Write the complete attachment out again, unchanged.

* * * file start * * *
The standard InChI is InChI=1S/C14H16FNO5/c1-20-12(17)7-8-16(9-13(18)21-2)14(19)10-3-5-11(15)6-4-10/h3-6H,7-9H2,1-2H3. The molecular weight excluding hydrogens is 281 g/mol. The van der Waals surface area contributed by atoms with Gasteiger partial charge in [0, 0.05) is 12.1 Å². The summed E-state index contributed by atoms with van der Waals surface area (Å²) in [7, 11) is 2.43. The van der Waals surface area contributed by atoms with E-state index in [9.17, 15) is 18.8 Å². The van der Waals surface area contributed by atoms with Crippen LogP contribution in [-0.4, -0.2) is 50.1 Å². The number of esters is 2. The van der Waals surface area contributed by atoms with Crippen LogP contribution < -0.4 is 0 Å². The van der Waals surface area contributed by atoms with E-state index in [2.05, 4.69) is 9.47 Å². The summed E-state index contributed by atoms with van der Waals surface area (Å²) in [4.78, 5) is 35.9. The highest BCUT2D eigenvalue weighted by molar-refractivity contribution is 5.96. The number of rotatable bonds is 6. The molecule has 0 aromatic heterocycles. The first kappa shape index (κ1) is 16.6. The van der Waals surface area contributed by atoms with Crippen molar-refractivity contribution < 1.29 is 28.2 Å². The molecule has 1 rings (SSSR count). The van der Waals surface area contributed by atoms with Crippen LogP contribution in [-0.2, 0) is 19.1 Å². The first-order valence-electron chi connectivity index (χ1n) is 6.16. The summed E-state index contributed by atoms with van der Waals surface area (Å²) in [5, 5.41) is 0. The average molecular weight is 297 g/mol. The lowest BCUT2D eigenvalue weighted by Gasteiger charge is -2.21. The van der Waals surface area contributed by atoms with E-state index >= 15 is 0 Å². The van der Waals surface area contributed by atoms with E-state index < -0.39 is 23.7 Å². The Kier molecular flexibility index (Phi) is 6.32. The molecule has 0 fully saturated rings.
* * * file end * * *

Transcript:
The standard InChI is InChI=1S/C14H16FNO5/c1-20-12(17)7-8-16(9-13(18)21-2)14(19)10-3-5-11(15)6-4-10/h3-6H,7-9H2,1-2H3. The molecular weight excluding hydrogens is 281 g/mol. The van der Waals surface area contributed by atoms with Gasteiger partial charge in [0, 0.05) is 12.1 Å². The summed E-state index contributed by atoms with van der Waals surface area (Å²) in [7, 11) is 2.43. The van der Waals surface area contributed by atoms with E-state index in [9.17, 15) is 18.8 Å². The van der Waals surface area contributed by atoms with Crippen LogP contribution in [-0.4, -0.2) is 50.1 Å². The number of esters is 2. The van der Waals surface area contributed by atoms with Crippen LogP contribution < -0.4 is 0 Å². The van der Waals surface area contributed by atoms with E-state index in [2.05, 4.69) is 9.47 Å². The summed E-state index contributed by atoms with van der Waals surface area (Å²) in [4.78, 5) is 35.9. The highest BCUT2D eigenvalue weighted by molar-refractivity contribution is 5.96. The number of rotatable bonds is 6. The molecule has 0 aromatic heterocycles. The first kappa shape index (κ1) is 16.6. The van der Waals surface area contributed by atoms with Crippen molar-refractivity contribution < 1.29 is 28.2 Å². The molecule has 1 rings (SSSR count). The van der Waals surface area contributed by atoms with Crippen LogP contribution in [-0.2, 0) is 19.1 Å². The first-order valence-electron chi connectivity index (χ1n) is 6.16. The summed E-state index contributed by atoms with van der Waals surface area (Å²) in [5, 5.41) is 0. The average molecular weight is 297 g/mol. The lowest BCUT2D eigenvalue weighted by Gasteiger charge is -2.21. The van der Waals surface area contributed by atoms with E-state index >= 15 is 0 Å². The van der Waals surface area contributed by atoms with E-state index < -0.39 is 23.7 Å². The Kier molecular flexibility index (Phi) is 6.32. The molecule has 0 fully saturated rings.